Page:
As mentioned in Section A, the trial state is a tensor product of the coherent states of the one mode electromagnetic field times the collective atomic state. The expectation values of the quadratures of the field, qˆ, pˆ, and their fluctuations, can therefore be written in terms of real variables q and p. In a similar form, we can determine the expectation values of the photon number operator and its corresponding fluctuations. For the matter observables we have a similar situation, and the expectation values of the occupation operator Jz and atom dipole moments Jx and Jy can be expressed in terms of the stereographic projection variables (θ, φ) indicating a point on the Bloch sphere. Then the expectation values of the quadratures of the electromagnetic field at the mimimum critical points, given in Eqs.(9,10), are shown in Table (II), where we have divided the expectation values by the appropiate normalization quantities. The fluctuations ∆ˆ p and ∆ˆ q are those associated to the coherent state of the electromagnetic field so they have their minimum values allowed by the Heisenberg uncertainty rela√ tions, i.e., ∆ˆ p = ∆ˆ q = 1/ 2. The expectation value of the number of photons and its corresponding fluctuation at the minimum critical points are also indicated in Table (II).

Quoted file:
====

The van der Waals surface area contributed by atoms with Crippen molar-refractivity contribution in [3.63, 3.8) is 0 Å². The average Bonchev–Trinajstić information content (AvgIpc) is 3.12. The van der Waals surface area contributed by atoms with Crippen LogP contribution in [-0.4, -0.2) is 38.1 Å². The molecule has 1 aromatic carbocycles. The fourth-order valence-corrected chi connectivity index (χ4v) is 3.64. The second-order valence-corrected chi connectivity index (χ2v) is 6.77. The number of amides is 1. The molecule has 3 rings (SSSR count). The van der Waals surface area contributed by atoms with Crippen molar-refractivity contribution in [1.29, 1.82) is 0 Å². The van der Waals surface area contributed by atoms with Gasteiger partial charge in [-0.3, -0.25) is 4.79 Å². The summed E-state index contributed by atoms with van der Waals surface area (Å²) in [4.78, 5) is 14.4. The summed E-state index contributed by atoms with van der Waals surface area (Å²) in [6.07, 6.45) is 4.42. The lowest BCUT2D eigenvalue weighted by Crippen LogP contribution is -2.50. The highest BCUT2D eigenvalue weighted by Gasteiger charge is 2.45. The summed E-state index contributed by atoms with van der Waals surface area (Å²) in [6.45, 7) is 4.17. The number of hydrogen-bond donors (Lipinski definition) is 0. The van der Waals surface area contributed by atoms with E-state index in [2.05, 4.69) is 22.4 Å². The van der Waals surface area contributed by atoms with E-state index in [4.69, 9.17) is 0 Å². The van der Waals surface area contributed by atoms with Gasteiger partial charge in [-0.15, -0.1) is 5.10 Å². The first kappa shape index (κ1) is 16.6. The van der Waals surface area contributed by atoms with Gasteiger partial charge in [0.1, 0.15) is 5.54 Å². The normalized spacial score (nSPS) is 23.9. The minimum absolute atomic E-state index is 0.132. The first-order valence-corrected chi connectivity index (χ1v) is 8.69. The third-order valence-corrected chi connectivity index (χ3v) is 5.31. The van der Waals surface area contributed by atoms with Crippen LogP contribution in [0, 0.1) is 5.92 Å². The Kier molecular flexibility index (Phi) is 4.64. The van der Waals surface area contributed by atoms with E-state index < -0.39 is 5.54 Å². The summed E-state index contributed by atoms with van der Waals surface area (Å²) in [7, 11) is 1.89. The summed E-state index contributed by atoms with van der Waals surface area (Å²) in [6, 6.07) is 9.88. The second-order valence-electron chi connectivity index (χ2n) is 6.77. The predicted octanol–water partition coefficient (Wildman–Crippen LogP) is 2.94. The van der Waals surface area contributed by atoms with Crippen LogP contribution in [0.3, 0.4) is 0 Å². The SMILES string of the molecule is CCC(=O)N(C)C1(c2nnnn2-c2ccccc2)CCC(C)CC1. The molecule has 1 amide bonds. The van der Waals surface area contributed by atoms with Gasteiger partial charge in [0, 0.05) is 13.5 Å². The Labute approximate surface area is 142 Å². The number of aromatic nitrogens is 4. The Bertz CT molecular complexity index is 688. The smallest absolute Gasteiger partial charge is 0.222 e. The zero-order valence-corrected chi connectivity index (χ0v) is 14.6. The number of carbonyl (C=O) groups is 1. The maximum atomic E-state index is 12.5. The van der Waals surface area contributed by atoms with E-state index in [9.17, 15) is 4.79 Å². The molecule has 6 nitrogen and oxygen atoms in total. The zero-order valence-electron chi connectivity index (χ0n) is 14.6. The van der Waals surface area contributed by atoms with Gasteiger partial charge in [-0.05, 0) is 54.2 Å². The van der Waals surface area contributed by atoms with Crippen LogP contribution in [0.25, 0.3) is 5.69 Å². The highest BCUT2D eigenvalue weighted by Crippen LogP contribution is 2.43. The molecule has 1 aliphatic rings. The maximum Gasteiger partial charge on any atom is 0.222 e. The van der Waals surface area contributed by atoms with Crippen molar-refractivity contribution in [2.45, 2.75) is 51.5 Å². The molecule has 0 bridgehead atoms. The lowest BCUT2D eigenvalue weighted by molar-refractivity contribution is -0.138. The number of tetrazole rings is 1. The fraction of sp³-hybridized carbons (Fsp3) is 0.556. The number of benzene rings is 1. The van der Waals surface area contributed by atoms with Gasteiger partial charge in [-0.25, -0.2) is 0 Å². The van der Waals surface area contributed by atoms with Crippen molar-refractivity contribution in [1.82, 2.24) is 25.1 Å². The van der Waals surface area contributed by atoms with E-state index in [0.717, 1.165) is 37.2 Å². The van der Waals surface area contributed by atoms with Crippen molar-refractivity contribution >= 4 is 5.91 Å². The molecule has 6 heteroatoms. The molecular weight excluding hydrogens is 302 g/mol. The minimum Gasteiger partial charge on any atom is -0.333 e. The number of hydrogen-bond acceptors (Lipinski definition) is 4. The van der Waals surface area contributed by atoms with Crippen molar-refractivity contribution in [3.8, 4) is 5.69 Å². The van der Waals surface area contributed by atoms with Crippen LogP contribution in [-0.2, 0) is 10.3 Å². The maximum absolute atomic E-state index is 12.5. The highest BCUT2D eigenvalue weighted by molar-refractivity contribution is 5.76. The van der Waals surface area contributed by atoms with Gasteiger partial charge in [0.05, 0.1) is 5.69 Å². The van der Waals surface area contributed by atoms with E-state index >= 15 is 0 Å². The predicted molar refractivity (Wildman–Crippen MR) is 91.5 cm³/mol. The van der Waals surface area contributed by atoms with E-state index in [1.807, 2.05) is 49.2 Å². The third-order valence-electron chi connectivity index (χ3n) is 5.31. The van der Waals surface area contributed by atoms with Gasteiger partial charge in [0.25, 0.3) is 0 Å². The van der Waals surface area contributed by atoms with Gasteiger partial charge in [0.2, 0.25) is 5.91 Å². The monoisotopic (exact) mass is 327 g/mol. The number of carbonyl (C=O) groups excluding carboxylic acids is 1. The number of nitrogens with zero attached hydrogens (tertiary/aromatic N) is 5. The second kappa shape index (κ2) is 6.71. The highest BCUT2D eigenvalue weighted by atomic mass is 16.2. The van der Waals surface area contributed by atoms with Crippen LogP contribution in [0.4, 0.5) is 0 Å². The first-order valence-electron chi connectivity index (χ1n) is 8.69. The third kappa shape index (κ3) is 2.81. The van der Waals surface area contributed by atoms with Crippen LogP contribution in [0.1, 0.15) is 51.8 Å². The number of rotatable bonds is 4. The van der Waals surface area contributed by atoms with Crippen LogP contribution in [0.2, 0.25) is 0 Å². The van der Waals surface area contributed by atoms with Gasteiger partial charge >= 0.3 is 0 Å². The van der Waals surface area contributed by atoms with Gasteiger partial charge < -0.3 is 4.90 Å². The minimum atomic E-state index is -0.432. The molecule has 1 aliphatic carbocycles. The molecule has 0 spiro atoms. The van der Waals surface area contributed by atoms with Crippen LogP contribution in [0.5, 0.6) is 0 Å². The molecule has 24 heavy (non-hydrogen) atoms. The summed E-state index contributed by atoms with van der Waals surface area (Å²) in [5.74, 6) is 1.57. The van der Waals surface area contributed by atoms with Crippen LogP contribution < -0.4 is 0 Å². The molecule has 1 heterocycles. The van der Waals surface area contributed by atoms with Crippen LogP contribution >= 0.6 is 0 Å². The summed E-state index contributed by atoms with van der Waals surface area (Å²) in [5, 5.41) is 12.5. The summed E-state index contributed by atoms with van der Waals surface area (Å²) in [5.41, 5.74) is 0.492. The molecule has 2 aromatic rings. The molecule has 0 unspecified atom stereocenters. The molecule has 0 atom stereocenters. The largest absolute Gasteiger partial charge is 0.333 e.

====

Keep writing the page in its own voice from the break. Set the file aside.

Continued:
12

TABLE III: Fluctuations of the operators Jx , Jy and Jz divided by the square of the number of atoms in the system, at the minima. Minima

(∆Jx )2 /N 2

(∆Jy )2 /N 2

(∆Jz )2 /N 2

θc = 0

1 4N

1 4N

0

θc = π

1 4N

1 4N

0

θc = arccos ωa /γ 2

1 4N

1−

2 ωA γ4

cos2 φ

1 4N

1−

2 ωA γ4

sin2 φ

1 4N

1−

2 ωA γ4

The expectation values for Jx , Jy , and Jz per particle are given by the spherical coordinates of a point on a sphere of radius 1/2. Therefore at the North and South Poles we get hJx i = hJy i = 0, and hJz i/N = ±1/2, respectively. For the Parallel region we have 1 hJx i = N 2

s

ω2 1 − A4 cos φ, γ

hJy i 1 = N 2

s

1−

ωA2 sin φ, γ4

hJz i ωA =− 2 . N 2γ

(13)

The corresponding fluctuations per particle are indicated in Table (III), their values tend to zero as the number of atoms in the system increases.

Squeezing and Entanglement Entropy SE